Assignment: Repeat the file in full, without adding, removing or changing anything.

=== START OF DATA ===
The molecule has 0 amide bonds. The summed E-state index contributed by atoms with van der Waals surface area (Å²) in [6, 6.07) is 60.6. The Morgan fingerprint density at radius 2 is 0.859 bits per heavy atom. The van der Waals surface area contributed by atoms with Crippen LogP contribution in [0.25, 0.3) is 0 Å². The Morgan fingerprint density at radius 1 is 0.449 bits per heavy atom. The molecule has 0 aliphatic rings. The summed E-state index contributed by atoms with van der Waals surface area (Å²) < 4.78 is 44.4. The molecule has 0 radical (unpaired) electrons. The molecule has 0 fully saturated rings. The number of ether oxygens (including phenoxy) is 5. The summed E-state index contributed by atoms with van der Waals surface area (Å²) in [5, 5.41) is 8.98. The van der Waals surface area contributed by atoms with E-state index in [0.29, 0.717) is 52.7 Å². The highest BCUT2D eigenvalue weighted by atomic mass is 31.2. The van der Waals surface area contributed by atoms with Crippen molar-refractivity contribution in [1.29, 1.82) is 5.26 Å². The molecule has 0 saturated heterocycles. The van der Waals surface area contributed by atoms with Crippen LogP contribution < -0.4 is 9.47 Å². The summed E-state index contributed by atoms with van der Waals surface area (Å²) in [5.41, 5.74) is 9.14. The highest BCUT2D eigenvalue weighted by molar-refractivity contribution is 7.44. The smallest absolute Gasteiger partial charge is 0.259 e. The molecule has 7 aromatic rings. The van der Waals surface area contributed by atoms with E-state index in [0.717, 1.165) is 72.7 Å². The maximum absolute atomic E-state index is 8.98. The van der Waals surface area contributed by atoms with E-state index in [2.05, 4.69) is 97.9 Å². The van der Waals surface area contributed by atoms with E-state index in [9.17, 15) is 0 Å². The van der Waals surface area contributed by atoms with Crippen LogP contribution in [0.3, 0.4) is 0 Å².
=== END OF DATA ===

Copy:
The molecule has 0 amide bonds. The summed E-state index contributed by atoms with van der Waals surface area (Å²) in [6, 6.07) is 60.6. The Morgan fingerprint density at radius 2 is 0.859 bits per heavy atom. The van der Waals surface area contributed by atoms with Crippen LogP contribution in [0.25, 0.3) is 0 Å². The Morgan fingerprint density at radius 1 is 0.449 bits per heavy atom. The molecule has 0 aliphatic rings. The summed E-state index contributed by atoms with van der Waals surface area (Å²) < 4.78 is 44.4. The molecule has 0 radical (unpaired) electrons. The molecule has 0 fully saturated rings. The number of ether oxygens (including phenoxy) is 5. The summed E-state index contributed by atoms with van der Waals surface area (Å²) in [5, 5.41) is 8.98. The van der Waals surface area contributed by atoms with E-state index in [0.29, 0.717) is 52.7 Å². The highest BCUT2D eigenvalue weighted by atomic mass is 31.2. The van der Waals surface area contributed by atoms with Crippen molar-refractivity contribution in [1.29, 1.82) is 5.26 Å². The molecule has 0 saturated heterocycles. The van der Waals surface area contributed by atoms with Crippen LogP contribution < -0.4 is 9.47 Å². The summed E-state index contributed by atoms with van der Waals surface area (Å²) in [5.41, 5.74) is 9.14. The highest BCUT2D eigenvalue weighted by molar-refractivity contribution is 7.44. The smallest absolute Gasteiger partial charge is 0.259 e. The molecule has 7 aromatic rings. The van der Waals surface area contributed by atoms with E-state index in [0.717, 1.165) is 72.7 Å². The maximum absolute atomic E-state index is 8.98. The van der Waals surface area contributed by atoms with E-state index in [2.05, 4.69) is 97.9 Å². The van der Waals surface area contributed by atoms with E-state index in [9.17, 15) is 0 Å². The van der Waals surface area contributed by atoms with Crippen LogP contribution in [0.3, 0.4) is 0 Å².